August 31, 2010
A hip-hop, Shakespearean, operatic ‘Venice’
Matt Sax, the baby-faced composer-performer whose new show, “Venice,” was dubbed “the year’s best musical” by Time magazine, has a penchant for creating works in which life imitates art.
In 2004, he penned his solo hip-hop musical, “Clay,” about a Jewish teenager from suburban New York who escapes his dysfunctional past and finds his place in life by learning to rap and becoming a hip-hop star. Sax learned to rap to perform “Clay,” which made him, at 24, the first rapper ever to take the stage at the Lincoln Center Theater, for which he was widely hailed as a theatrical wunderkind — the story “absolutely mirroring my own trajectory as a writer and performer,” Sax said.
On Oct. 7, Sax’s new musical, “Venice,” a political fable that has proved prescient as well, will open at the Kirk Douglas Theatre in Culver City. The show was commissioned by the Center Theatre Group in Los Angeles but premiered at the Kansas City Repertory Theatre, where the show’s co-author, Eric Rosen, is artistic director.
“Venice” fuses elements of hip-hop, R&B, Broadway musical theater and opera — as well as Shakespeare, Brechtian allegory and Greek tragedy — to tell of an idealistic young leader named Venice, who clashes with his militaristic brother on how to save their city in the aftermath of a 20-year war and ongoing terrorist attacks.
“We started writing ‘Venice’ a few months before President Obama announced his candidacy,” Sax said of how the piece mirrors current events. “He was just this rock-star senator, but we were very inspired by the idea that a new leader could come and shake the world up.”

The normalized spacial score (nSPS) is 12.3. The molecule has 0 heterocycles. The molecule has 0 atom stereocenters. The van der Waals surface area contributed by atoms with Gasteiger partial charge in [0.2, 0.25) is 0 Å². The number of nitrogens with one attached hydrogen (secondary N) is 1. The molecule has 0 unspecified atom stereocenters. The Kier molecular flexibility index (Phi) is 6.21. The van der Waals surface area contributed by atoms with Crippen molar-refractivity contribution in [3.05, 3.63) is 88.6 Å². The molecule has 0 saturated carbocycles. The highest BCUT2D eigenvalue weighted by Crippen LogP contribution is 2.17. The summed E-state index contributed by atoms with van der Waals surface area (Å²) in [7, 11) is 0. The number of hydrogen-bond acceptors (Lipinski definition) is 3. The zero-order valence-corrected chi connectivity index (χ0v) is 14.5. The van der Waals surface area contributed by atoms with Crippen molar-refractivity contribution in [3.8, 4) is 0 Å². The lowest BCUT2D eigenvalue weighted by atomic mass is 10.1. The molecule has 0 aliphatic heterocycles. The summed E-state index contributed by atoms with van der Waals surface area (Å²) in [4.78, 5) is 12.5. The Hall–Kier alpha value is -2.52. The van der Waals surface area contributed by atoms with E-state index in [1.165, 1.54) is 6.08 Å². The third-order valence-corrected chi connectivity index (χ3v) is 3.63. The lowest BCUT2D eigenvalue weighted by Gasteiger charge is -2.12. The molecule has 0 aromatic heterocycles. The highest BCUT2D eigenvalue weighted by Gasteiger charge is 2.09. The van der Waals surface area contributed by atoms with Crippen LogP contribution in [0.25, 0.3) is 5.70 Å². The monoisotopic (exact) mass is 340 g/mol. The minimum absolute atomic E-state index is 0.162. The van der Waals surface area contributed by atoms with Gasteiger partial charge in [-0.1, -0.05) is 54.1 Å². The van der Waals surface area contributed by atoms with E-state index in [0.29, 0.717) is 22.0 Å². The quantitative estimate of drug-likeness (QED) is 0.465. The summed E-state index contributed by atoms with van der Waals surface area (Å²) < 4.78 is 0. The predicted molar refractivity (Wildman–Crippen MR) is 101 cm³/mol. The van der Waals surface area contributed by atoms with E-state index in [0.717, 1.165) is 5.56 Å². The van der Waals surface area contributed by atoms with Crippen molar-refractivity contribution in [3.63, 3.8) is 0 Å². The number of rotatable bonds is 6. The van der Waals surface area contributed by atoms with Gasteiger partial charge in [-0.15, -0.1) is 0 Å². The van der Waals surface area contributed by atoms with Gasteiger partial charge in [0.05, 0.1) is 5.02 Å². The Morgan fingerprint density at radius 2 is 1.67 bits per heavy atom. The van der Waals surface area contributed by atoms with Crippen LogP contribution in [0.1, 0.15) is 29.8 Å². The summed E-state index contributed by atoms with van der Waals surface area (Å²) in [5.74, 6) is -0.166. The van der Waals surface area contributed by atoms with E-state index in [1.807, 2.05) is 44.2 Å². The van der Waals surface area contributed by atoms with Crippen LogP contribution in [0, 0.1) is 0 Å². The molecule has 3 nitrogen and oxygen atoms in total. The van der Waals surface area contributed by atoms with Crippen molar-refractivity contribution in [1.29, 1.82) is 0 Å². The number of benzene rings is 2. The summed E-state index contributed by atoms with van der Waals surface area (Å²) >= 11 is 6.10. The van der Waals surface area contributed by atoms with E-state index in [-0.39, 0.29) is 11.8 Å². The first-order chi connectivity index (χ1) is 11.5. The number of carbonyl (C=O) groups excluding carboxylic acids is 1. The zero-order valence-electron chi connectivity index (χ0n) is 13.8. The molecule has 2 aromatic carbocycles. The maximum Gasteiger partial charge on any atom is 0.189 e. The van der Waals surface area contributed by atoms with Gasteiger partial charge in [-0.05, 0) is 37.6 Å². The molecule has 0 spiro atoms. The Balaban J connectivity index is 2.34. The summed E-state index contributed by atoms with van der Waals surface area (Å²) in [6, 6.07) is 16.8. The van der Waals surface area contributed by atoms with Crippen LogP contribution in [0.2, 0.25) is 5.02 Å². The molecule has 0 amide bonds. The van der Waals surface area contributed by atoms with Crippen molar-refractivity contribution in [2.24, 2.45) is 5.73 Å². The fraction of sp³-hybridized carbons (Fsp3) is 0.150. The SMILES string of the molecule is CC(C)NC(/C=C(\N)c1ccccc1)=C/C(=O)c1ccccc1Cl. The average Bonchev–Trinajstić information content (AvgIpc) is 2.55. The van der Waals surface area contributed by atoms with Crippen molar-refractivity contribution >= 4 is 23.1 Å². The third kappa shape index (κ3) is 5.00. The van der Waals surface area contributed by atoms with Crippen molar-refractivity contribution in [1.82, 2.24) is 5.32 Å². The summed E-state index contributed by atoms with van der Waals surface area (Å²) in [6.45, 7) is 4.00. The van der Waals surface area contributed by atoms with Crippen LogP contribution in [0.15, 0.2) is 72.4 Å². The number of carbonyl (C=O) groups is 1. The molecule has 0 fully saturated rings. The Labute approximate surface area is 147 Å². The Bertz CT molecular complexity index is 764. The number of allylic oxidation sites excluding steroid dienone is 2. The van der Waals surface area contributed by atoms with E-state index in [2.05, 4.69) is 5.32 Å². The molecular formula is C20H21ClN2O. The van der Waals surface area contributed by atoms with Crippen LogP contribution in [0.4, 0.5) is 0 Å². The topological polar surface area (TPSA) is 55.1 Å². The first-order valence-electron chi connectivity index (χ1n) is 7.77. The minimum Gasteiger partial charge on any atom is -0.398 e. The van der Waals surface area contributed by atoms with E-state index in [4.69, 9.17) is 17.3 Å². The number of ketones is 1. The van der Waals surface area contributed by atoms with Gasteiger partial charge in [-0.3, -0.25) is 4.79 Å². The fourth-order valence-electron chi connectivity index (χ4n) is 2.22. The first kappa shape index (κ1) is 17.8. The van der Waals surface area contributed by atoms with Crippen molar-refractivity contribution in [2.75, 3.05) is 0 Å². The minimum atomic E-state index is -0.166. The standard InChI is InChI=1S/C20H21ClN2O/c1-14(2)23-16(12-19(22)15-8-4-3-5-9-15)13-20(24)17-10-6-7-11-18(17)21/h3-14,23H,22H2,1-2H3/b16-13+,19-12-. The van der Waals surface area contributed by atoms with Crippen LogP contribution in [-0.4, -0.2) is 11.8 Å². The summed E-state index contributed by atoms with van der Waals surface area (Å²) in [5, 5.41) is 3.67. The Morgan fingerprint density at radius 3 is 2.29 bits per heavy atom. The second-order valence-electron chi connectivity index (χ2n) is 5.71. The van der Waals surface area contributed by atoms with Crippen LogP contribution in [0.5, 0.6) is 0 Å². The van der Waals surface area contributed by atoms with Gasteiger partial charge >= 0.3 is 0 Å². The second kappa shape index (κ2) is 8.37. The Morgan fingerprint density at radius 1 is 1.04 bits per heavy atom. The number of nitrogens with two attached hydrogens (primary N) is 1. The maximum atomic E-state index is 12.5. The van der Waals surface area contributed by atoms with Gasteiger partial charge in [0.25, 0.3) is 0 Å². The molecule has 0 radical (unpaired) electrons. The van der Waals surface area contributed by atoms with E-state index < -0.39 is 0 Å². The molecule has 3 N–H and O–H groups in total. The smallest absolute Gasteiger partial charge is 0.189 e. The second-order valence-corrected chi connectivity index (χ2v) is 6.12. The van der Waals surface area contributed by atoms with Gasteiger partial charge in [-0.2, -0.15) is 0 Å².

“We had been inspired by ‘Othello’ to create a play about the politics of the moment,” said Rosen, who wrote the book, co-authored the lyrics and directs the show. “Long before Obama won the presidency, we were writing about a charismatic leader trying to save his people and the love-hate relationship they develop with him.”
At the beginning of the play, Sax, who plays the Clown MC narrator, walks onstage carrying a laptop and begins typing the story of “Venice” as actors bring his words alive. We learn that, on a terrible day two decades ago, “bombs fell on the rising sun” of Venice — which is meant to be a fictional city — as citizens died and children were evacuated to safety in a distant haven.
On the 20th anniversary of that attack, Gen. Venice Monroe (Javier Muñoz) has invited the exiles to return with the slogan, “Venice is for Venice” — words that later will assume a xenophobic twist. Soon a terrorist bombing interrupts the general’s wedding to his childhood sweetheart — the ceremony is meant to double as a peace celebration — and turns citizen against citizen.
“What remains in ‘Venice’ from ‘Othello’ is the idea that the city believes it is at war with someone else, when, in fact, it is at war with itself,” Rosen said. He cites as comparable the Virginia Tech massacre of 2007 and the 1995 assassination of Israeli Prime Minister Yitzhak Rabin by a right-wing religious extremist at a rally supporting his peace initiative and the signing of the Oslo Accords.
The co-authors hail from disparate artistic — and Jewish — backgrounds. Rosen, 39, grew up in Asheville, N.C., with a Jewish father and a Southern Baptist mother who converted to Judaism in an Orthodox ceremony. Sax, now 26, grew up Reform in Mamaroneck, N.Y., where he became a bar mitzvah and was confirmed, but at 13 was preoccupied with hip-hop rather than religious studies. The first rap song he heard was “Suicidal Thoughts” by Notorious B.I.G., which concludes with a gunshot as the narrator kills himself. “Having imagined myself as a theater artist my whole life, I was astounded by how theatrical rap actually was,” he recalled. “I also gravitated toward its lyricism, its ability to tell stories and the intricacies of being a wordsmith and a lyricist.”